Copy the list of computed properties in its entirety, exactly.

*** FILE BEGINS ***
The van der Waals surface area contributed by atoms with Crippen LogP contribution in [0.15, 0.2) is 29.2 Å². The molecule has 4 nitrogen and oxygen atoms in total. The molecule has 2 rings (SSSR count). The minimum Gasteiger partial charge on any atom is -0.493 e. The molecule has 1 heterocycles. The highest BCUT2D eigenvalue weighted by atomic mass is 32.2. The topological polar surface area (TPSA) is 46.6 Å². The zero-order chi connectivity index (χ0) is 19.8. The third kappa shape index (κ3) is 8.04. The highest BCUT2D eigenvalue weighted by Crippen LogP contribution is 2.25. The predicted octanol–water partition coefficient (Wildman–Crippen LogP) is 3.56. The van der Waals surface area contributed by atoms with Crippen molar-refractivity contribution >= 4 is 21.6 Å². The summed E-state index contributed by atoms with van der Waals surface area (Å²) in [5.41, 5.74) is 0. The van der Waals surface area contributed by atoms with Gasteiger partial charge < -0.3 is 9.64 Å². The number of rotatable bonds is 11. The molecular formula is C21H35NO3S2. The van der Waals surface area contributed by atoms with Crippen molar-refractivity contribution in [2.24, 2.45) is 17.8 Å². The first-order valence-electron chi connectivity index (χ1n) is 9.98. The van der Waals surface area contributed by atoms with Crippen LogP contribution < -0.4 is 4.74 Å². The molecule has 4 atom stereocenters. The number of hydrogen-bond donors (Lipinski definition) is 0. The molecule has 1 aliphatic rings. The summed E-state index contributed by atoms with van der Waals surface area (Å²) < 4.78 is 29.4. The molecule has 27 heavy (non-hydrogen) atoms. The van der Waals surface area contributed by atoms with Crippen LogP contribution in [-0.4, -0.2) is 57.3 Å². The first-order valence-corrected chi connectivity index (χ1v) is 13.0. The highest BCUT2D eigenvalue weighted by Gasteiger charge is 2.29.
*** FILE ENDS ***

The van der Waals surface area contributed by atoms with Crippen LogP contribution in [0.15, 0.2) is 29.2 Å². The molecule has 4 nitrogen and oxygen atoms in total. The molecule has 2 rings (SSSR count). The minimum Gasteiger partial charge on any atom is -0.493 e. The molecule has 1 heterocycles. The highest BCUT2D eigenvalue weighted by atomic mass is 32.2. The topological polar surface area (TPSA) is 46.6 Å². The zero-order chi connectivity index (χ0) is 19.8. The third kappa shape index (κ3) is 8.04. The highest BCUT2D eigenvalue weighted by Crippen LogP contribution is 2.25. The predicted octanol–water partition coefficient (Wildman–Crippen LogP) is 3.56. The van der Waals surface area contributed by atoms with Crippen molar-refractivity contribution >= 4 is 21.6 Å². The summed E-state index contributed by atoms with van der Waals surface area (Å²) in [5.41, 5.74) is 0. The van der Waals surface area contributed by atoms with Gasteiger partial charge < -0.3 is 9.64 Å². The number of rotatable bonds is 11. The molecular formula is C21H35NO3S2. The van der Waals surface area contributed by atoms with Crippen molar-refractivity contribution in [2.24, 2.45) is 17.8 Å². The first-order valence-electron chi connectivity index (χ1n) is 9.98. The van der Waals surface area contributed by atoms with Crippen LogP contribution < -0.4 is 4.74 Å². The molecule has 4 atom stereocenters. The number of hydrogen-bond donors (Lipinski definition) is 0. The molecule has 1 aliphatic rings. The summed E-state index contributed by atoms with van der Waals surface area (Å²) < 4.78 is 29.4. The molecule has 27 heavy (non-hydrogen) atoms. The van der Waals surface area contributed by atoms with Crippen LogP contribution in [-0.4, -0.2) is 57.3 Å². The first-order valence-corrected chi connectivity index (χ1v) is 13.0. The highest BCUT2D eigenvalue weighted by Gasteiger charge is 2.29.